Nine Catholics of both sexes, belonging to Llancarvan and
Colston, and Jane John of Llysorney, spinster (see Kalendar, supra)
were indicted in the following terms:—
"For that they did not frequent or resort to their parish
churches or to any other church, chapel or usual place of common
prayer and service, but contemptuously and voluntarily have
absented themselves and forborne the same for the space of six
months, without having any lawful or reasonable excuse." (The
indictment was prepared by and bears the signature of John
Among the above recusants were William Griffith of Llancarvan,
gentleman; and Lewis Turberville of Llancarvan, gentleman; Mary
his wife, and Ann his servant.
"Henry Llewelyn, of Llystallabontt, yeoman, on the 12th day
of April, by force and arms, &c., a bridge of elm-tree, containing in
length eight feet, of the value of 4s., of the goods and chattels of
Richard Thomas, at Llystallabont within the parish of St. Johns in
the county aforesaid, with a certain saw did saw and cut down, to
the grievous loss of the said Richard Thomas and against the peace
of our said Lady the now Queen," &c.
Kalendar. 28 Eliz. 1586. Part 1.
William Thomas, of Whitchurch, yeoman, and several other
recusants, mostly of Llancarvan, were presented and ordered to be
prosecuted for absence from church.
John Hughes, of Cardyff, yeoman, was once more prosecuted;
this time for "felony and breaking gaol."
John Roberts and John Robert ap Ieuan, "Bailiffs of Cardyff,
for permitting one Thomas Parry to transport butter into foreign
realms," were presented, together with Thomas Mott, of Cardiff,
searcher, and William Wood, comptroller, abettors; and John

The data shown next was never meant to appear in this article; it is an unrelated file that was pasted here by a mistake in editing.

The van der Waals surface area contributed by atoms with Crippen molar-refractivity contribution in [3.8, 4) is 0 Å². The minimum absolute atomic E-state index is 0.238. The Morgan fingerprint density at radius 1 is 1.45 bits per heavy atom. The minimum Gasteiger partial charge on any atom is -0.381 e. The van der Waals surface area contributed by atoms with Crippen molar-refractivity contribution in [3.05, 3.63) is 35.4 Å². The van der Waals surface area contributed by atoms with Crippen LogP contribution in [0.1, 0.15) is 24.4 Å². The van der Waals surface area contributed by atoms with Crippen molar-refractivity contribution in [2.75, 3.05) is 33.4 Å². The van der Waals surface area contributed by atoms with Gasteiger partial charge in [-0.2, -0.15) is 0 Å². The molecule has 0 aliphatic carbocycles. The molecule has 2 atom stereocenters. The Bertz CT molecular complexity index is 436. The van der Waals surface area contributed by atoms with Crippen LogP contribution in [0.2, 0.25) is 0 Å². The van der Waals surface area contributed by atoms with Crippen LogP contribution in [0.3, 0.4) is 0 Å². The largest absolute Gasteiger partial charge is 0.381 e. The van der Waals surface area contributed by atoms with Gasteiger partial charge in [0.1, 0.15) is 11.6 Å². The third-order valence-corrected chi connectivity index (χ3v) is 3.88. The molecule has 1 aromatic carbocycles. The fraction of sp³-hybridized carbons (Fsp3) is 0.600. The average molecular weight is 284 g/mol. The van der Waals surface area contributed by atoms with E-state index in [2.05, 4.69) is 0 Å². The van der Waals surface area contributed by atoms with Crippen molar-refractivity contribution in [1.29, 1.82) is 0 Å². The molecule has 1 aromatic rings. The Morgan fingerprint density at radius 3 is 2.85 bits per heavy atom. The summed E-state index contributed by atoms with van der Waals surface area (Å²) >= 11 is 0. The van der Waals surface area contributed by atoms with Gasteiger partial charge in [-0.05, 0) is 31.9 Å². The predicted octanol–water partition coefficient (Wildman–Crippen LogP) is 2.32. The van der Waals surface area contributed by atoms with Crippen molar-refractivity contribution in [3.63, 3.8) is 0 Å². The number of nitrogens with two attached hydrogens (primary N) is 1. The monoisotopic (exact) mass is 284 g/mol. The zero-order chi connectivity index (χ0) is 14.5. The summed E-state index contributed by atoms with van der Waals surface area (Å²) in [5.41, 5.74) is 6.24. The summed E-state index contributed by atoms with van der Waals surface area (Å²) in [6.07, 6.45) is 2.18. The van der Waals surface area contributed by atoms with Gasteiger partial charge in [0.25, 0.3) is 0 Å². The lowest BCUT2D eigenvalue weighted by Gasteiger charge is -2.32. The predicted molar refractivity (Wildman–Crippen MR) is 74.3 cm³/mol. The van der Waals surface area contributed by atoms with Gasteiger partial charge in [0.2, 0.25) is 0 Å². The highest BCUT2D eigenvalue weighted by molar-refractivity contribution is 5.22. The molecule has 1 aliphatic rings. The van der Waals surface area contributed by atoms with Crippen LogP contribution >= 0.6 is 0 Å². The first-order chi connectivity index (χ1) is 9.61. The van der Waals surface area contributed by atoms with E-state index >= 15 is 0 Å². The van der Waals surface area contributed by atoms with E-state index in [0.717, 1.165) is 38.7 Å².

Tanner and Richard Bagott, both of Cardyff, "for not executing
their office in the town of Cardyff, as in the Presentment."
Ib. Part 2.
For non-attendance at their parish churches, nineteen recusants
were prosecuted. Of these, nine belonged to Llancarvan, five to
Colston, and one (William Thomas, yeoman) to Whitchurch.
29 Eliz. 1587. Part 1.
Prosecuted for absence from church: William Thomas, yeoman,
and Jane, his wife, and Juliana Dauid, all of Whitchurch. The last
named "submitted herself to justice."
Rice Dauid, Walter Griffith, Thomas Edwards and William
Jones, of Cardiff, labourers, were tried for felony. The first three
were hanged, the last escaped through benefit of clergy.
Coroner's Inquest found that Roger Phelip of Cardyff, gentleman, was murdered by the following persons:—
Henry Thomas, of Llandaf, tailor.
Thomas Bawdrippe of Splott, gentleman.
Henry Mathew of Rothe, gentleman.
George Mathewe of Llantrissent, gentleman.
Thomas Mathewe of Canton, gentleman.
William Thomas, of Rader, yeoman.
Reginald Gwyn, of Llandaf, yeoman.
Christopher Morgan, of Rothe, yeoman.
John Thomas, of Llandaff, tailor.
Thomas Jones, of Rader, yeoman.
Joseph Powell, of Rader, yeoman.
Miles Bawdrippe of Splott, gentleman.
William Morgan, of Rader, yeoman.
Thomas Bawdrippe, Henry Mathewe and William Thomas were
then in gaol. Process was stayed for murder, by warrant from the
Ib. Part 2.
The Burgesses presented John Vine, of Cardiff, for absenting
himself from church, and he was prosecuted.
The Grand Jury presented divers persons collectively, for not
maintaining the bridges of Cardiff and Ely.
30 Eliz. 1588. Part 1.
Thomas Llewelyn, of Lisvane, husbandman, slew Morgan
Richard. Jury found that he did so in self defence.
John Evan, of Cardiff, was presented by the burgesses "for
selling drink without a licence, and for incontinence in his house."
John Robert ap Ieuand and Robert Adams, Bailiffs of Cardiff,
were presented "for permitting sorcerers."
Ib. Part 2.
Felicia Selephant, of Cardiff, spinster, was prosecuted as a
32 Eliz. 1590. Part 1.
Grand Jury presented insufficiency of bridges in the Hundred of
Ib. Part 2.
Jevan David, of Whitchurch, yeoman, presented as "absent from
Grand Jury Presentments (English).
"A bridge called place Dortons bridge to be insufficient in the
p'ishe of Cardyff.
A highe waye ledynge from Cardyff bridge to Eley bridge to be
insufficient in llandaff p'ishe.
A highe Waye from Eley bridge to Nicholas-town at a place
called y greos lloyde in llandaff & kayre insuff.'
The high Waye from Cardyff to ye bridge to be insufficient.
The Wayes insufficient in the p'ishes of Mighaelston landoghe